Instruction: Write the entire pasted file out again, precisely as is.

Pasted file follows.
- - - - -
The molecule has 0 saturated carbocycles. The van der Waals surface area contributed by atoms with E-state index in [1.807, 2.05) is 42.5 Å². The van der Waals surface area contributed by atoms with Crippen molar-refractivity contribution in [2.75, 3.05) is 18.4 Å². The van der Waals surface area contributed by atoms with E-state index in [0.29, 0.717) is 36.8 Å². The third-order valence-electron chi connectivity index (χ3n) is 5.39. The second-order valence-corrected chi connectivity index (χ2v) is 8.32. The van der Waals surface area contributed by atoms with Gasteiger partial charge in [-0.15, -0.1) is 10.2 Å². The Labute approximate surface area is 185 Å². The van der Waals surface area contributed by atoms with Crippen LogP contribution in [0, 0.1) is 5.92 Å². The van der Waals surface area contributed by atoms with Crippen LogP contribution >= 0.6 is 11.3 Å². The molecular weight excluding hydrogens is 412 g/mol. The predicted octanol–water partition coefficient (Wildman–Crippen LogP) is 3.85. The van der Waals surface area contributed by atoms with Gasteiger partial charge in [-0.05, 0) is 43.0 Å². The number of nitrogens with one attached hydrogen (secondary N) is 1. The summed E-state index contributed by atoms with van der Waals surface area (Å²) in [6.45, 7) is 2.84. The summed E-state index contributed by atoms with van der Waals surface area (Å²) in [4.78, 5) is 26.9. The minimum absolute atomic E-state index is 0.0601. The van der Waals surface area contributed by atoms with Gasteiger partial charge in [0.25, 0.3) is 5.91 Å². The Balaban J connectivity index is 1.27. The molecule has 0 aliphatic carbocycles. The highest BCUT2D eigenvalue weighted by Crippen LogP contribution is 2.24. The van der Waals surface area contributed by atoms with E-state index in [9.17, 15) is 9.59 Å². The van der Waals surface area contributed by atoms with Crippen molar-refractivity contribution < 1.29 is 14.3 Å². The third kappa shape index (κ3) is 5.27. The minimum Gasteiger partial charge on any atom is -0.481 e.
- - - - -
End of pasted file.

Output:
The molecule has 0 saturated carbocycles. The van der Waals surface area contributed by atoms with E-state index in [1.807, 2.05) is 42.5 Å². The van der Waals surface area contributed by atoms with Crippen molar-refractivity contribution in [2.75, 3.05) is 18.4 Å². The van der Waals surface area contributed by atoms with E-state index in [0.29, 0.717) is 36.8 Å². The third-order valence-electron chi connectivity index (χ3n) is 5.39. The second-order valence-corrected chi connectivity index (χ2v) is 8.32. The van der Waals surface area contributed by atoms with Gasteiger partial charge in [-0.15, -0.1) is 10.2 Å². The Labute approximate surface area is 185 Å². The van der Waals surface area contributed by atoms with Crippen LogP contribution in [0, 0.1) is 5.92 Å². The van der Waals surface area contributed by atoms with Crippen LogP contribution >= 0.6 is 11.3 Å². The molecular weight excluding hydrogens is 412 g/mol. The predicted octanol–water partition coefficient (Wildman–Crippen LogP) is 3.85. The van der Waals surface area contributed by atoms with Gasteiger partial charge in [-0.05, 0) is 43.0 Å². The number of nitrogens with one attached hydrogen (secondary N) is 1. The summed E-state index contributed by atoms with van der Waals surface area (Å²) in [6.45, 7) is 2.84. The summed E-state index contributed by atoms with van der Waals surface area (Å²) in [4.78, 5) is 26.9. The minimum absolute atomic E-state index is 0.0601. The van der Waals surface area contributed by atoms with Gasteiger partial charge in [0.25, 0.3) is 5.91 Å². The Balaban J connectivity index is 1.27. The molecule has 0 aliphatic carbocycles. The highest BCUT2D eigenvalue weighted by Crippen LogP contribution is 2.24. The van der Waals surface area contributed by atoms with E-state index in [9.17, 15) is 9.59 Å². The van der Waals surface area contributed by atoms with Crippen molar-refractivity contribution < 1.29 is 14.3 Å². The third kappa shape index (κ3) is 5.27. The minimum Gasteiger partial charge on any atom is -0.481 e.